by jimakaPPJ on Mon Aug 10, 2009 at 06:16:25 PM EST

    And what names was Bush called? (none / 0) (#137)
    by BrassTacks on Tue Aug 11, 2009 at 02:35:19 PM EST
    There are crazies on both sides of the fence.

    Utter BS (5.00 / 1) (#55)
    by squeaky on Mon Aug 10, 2009 at 04:30:55 PM EST
    Nice wingnut news flash, jbindc via David (medicare is the tool of the devil) Hyman  Cato institute scholar..  

    Here is CATO's plan:

    The plan (see PDF) is to eliminate employee health benefit insurance and all government health care support, and throw everyone into the private insurance market. Insurance companies would be allowed to risk-rate premiums, so that as people got older and/or sicker their premiums would go up.

    However, Cato says, this doesn't have to be a problem. The solution is ... wait for it ... insurance insurance. They call it "health status insurance," but essentially it's insurance insurance. It's a separate policy you take that will insure you against catastrophic increases in your health insurance.


    And yeah, todays protests are just like 1989. Swasticas, effigies birthers, teabaggers and all the trimmings.

    and I am sure that right wing organizers were urging these sorts of measures in 1989 as well.

    There are reports that rightwing lunatics brought guns to at least one healthcare event.

    And there are reports that rightwing activists are urging that guns be brought to other healthcare events.

    All of this is bad enough. But in addition, Glenn Beck urged his listeners not to resort to violence. Now we have that creepy grifter, Sarah Palin, calling for civility, after describing healthcare reform as "evil" and implying that Obama would euthanize her kid.



    A note of appreciation (5.00 / 1) (#83)
    by Upstart Crow on Mon Aug 10, 2009 at 06:27:48 PM EST
    Just wanted to thank everyone in the health-care & protest discussion on this thread. It's really gratifying to hear people try to be fair and cover both sides of the issue. There isn't much like this out on the web -- and it's appreciated!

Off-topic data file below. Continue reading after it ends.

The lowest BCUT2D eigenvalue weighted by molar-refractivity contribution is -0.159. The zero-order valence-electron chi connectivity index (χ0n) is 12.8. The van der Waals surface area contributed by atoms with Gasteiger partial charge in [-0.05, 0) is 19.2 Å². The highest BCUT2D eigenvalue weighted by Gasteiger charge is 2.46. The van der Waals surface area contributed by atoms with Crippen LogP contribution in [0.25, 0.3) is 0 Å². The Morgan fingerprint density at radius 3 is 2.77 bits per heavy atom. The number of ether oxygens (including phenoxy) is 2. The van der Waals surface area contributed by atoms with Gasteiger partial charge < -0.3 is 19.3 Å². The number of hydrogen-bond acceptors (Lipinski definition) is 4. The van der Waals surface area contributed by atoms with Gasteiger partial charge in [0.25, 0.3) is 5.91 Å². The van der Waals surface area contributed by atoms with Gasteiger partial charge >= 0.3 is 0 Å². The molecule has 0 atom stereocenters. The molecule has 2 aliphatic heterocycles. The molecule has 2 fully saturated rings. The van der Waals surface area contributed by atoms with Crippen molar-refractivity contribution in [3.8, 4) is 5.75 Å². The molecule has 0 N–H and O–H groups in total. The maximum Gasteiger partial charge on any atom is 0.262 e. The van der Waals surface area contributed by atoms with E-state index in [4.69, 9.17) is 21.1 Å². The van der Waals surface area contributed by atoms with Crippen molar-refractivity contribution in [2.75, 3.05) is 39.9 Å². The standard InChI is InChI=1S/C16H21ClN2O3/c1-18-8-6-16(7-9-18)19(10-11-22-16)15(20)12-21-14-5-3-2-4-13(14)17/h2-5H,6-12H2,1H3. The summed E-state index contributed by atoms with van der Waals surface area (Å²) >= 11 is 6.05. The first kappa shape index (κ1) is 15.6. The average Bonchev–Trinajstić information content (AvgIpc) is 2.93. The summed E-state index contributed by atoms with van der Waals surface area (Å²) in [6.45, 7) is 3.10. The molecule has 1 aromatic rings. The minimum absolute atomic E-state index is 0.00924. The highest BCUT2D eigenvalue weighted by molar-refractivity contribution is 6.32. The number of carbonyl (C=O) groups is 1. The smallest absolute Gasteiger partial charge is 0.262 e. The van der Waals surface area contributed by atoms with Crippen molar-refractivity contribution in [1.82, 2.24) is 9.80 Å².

Complex (5.00 / 0) (#84)
    by squeaky on Mon Aug 10, 2009 at 06:33:09 PM EST
    Especially when you have a well organized faction of the extreme right wing, who want to eliminate medicare, social security, etc, exploiting the fears of liberals who want Obama to move farther to the left..

    Makes for a very nasty mix, imo.


    Wow! (5.00 / 0) (#138)
    by BrassTacks on Tue Aug 11, 2009 at 02:40:57 PM EST
    I haven't heard anyone in this debate say that they want to eliminate social security or medicare.  Who is saying that?

    Speaking truth to power (none / 0) (#57)
    by Cream City on Mon Aug 10, 2009 at 04:54:11 PM EST
    in Iran may be safe only if the speaker is a prominent cleric.  Good for Karroubi.  We are only getting glimpses into how horrible it must be there now . . . in the horror that we helped to create.

    "that we helped to create" (none / 0) (#60)
    by Capt Howdy on Mon Aug 10, 2009 at 05:04:58 PM EST
    happened to see Charlie Wilsons War over the weekend.  its about how the congress armed the Afghans during the Russian invasion in the 1980s.
    the covert ops guy is being congratulated for how well things are going and he tells the story of the Zen Master and the Little Boy:

    Once upon a time in a village in far away China, a boy got a horse as a gift on his 14th birthday. All the villagers said, "Wow, that's great."

    But the Zen master said, "We shall see."

    Some months later as the young boy rode up the hill, he fell down and broke his leg. All the villagers said, "That's terrible."

    "We shall see," smiled the Zen master.

    A few years later all the young men in the village had to go to war. But because the young boy had bent his leg, he couldn't go. All the villagers said, "This fellow is lucky."

    "We shall see," replied the Zen master.

    those unintended consequences can be a b!tch